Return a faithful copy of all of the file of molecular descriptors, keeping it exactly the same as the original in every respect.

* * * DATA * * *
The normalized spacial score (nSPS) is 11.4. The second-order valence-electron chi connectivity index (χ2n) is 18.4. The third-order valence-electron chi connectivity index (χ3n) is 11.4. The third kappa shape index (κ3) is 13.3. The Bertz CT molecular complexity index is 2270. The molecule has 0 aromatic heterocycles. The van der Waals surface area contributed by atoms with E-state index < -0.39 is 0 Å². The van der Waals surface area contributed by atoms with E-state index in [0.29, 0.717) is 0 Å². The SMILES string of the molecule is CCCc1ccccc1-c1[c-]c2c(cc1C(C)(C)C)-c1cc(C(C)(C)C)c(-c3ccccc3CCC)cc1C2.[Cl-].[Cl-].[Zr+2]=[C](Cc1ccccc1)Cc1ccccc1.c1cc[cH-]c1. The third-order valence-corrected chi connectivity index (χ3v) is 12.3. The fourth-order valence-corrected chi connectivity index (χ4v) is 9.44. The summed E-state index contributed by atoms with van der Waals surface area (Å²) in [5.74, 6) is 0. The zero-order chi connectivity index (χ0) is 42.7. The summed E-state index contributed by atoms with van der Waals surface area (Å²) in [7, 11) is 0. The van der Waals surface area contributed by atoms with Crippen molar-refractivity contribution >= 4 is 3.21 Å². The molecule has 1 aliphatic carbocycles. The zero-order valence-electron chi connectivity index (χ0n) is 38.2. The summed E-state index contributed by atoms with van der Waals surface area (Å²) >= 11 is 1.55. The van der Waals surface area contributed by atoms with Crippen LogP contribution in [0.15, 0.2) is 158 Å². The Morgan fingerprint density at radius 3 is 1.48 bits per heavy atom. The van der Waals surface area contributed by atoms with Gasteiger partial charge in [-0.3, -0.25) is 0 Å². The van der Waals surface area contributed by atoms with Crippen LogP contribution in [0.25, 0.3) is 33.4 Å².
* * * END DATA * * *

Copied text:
The normalized spacial score (nSPS) is 11.4. The second-order valence-electron chi connectivity index (χ2n) is 18.4. The third-order valence-electron chi connectivity index (χ3n) is 11.4. The third kappa shape index (κ3) is 13.3. The Bertz CT molecular complexity index is 2270. The molecule has 0 aromatic heterocycles. The van der Waals surface area contributed by atoms with E-state index < -0.39 is 0 Å². The van der Waals surface area contributed by atoms with E-state index in [0.29, 0.717) is 0 Å². The SMILES string of the molecule is CCCc1ccccc1-c1[c-]c2c(cc1C(C)(C)C)-c1cc(C(C)(C)C)c(-c3ccccc3CCC)cc1C2.[Cl-].[Cl-].[Zr+2]=[C](Cc1ccccc1)Cc1ccccc1.c1cc[cH-]c1. The third-order valence-corrected chi connectivity index (χ3v) is 12.3. The fourth-order valence-corrected chi connectivity index (χ4v) is 9.44. The summed E-state index contributed by atoms with van der Waals surface area (Å²) in [5.74, 6) is 0. The zero-order chi connectivity index (χ0) is 42.7. The summed E-state index contributed by atoms with van der Waals surface area (Å²) in [7, 11) is 0. The van der Waals surface area contributed by atoms with Crippen molar-refractivity contribution >= 4 is 3.21 Å². The molecule has 1 aliphatic carbocycles. The zero-order valence-electron chi connectivity index (χ0n) is 38.2. The summed E-state index contributed by atoms with van der Waals surface area (Å²) >= 11 is 1.55. The van der Waals surface area contributed by atoms with Crippen LogP contribution in [0.15, 0.2) is 158 Å². The Morgan fingerprint density at radius 3 is 1.48 bits per heavy atom. The van der Waals surface area contributed by atoms with Gasteiger partial charge in [-0.3, -0.25) is 0 Å². The van der Waals surface area contributed by atoms with Crippen LogP contribution in [0.25, 0.3) is 33.4 Å².